“Parabens are thought to be harmful because they are endocrine disruptors and have been found in breast tissue; so although not proven, it is possible they may cause endocrine-related or hormonal issues,” believes Dr Sethi. On the other hand, Dr Rajan takes cues from research and says, “Parabens were once thought to be allergic. However, this is not the case anymore. In fact, in 2019, the American Contact Dermatitis Society declared parabens as the ‘Non-Allergen’ of the year, allaying fears about their allegedly high allergenic potential.” 

Keeping that aside, one can’t deny that parabens do have the potential to penetrate through the upper layer of your skin. “The newer issue is about the potential possibility of endocrine disruption,” notes Dr Rajan. “The endocrine impact is yet to be very well understood. It is still not understood how (and which) other factors upregulate or downregulate paraben’s impact. We don’t know if, say, person A is more vulnerable than person B, based on their genetic traits or family history of a particular problem, typically breast cancer. This is some information that we need to look at in the future, to understand who should, if possible, specifically avoid parabens and how,” adds Dr Rajan.

So, are paraben-free products the way to go?

“If it is possible to avoid parabens and replace them with agents that have no known effect on endocrine systems, then why not!”, exclaims Dr Rajan. “However, parabens have a very good safety record as preservatives. So I wouldn’t say a complete no to parabens. As a personal rule of thumb, I usually don’t mind parabens in wash-off products like face washes, or in products that are used in a short contact form, over smaller areas of the body.”

While parabens are definitely not amongst the most-recommended league for your skin and hair, one must acknowledge that other preservatives could be even more perilous. “Paraben-free products may have formaldehyde-derived preservatives, which to my mind may even be worse than parabens, so be careful,” warns Dr Sethi.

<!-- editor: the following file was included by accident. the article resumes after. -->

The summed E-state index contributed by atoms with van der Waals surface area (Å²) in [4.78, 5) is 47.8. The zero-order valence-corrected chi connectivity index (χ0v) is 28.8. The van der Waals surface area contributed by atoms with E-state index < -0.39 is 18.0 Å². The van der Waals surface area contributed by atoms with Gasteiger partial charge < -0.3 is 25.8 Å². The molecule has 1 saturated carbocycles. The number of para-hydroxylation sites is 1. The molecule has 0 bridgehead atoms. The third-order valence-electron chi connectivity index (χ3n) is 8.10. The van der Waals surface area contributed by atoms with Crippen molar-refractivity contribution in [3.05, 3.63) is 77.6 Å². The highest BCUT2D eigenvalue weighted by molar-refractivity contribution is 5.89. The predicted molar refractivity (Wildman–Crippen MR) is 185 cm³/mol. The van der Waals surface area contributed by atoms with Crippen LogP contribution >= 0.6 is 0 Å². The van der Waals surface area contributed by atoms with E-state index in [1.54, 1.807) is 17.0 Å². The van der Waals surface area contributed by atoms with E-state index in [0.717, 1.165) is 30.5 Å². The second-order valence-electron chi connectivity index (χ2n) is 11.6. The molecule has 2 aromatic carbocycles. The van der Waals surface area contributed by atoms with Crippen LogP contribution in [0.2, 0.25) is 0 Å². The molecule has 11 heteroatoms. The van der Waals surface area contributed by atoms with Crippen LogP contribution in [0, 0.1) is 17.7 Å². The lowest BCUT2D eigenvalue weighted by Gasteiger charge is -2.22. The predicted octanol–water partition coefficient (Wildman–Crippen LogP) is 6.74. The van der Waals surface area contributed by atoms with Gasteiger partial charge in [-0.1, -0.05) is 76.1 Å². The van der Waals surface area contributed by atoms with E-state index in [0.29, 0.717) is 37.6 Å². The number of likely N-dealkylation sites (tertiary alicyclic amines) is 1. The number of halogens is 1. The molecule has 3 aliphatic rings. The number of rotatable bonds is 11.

Talking about the on-ground situation of parabens in beauty, Dr Rajan informs, “There are clear set limits for paraben use. Staying within these limits has not been found to be harmful to humans, based on the EU and FDA guidelines. Roughly, the safe limit for combined input of a paraben is between 0.4 to 0.8 per cent in a product, depending on different country guidelines.”

On how Juicy Chemistry manages to ace its paraben-free promise, Asher reveals, “A majority of our formulations are made in such a way so as to ensure that they stay contamination-free for nine months without the presence of any preservatives. This is possible through anhydrous formulations, alkaline soaps that do not provide a conducive environment for microbial growth, toning mists made using steam distillation ensure zero contamination and hot-process products that ensure zero contamination.” She adds, “Just because something is paraben-free doesn’t mean it’s safe. There are other metrics that need to be looked at. If your skin is allergic to an ingredient, it doesn’t matter if the product is paraben-free or not, your skin will certainly react to it. Ultimately, consumer awareness is of of paramount importance. We all need to research ingredients and conduct patch tests before using products.”

Photo: Shutterstock; Pexels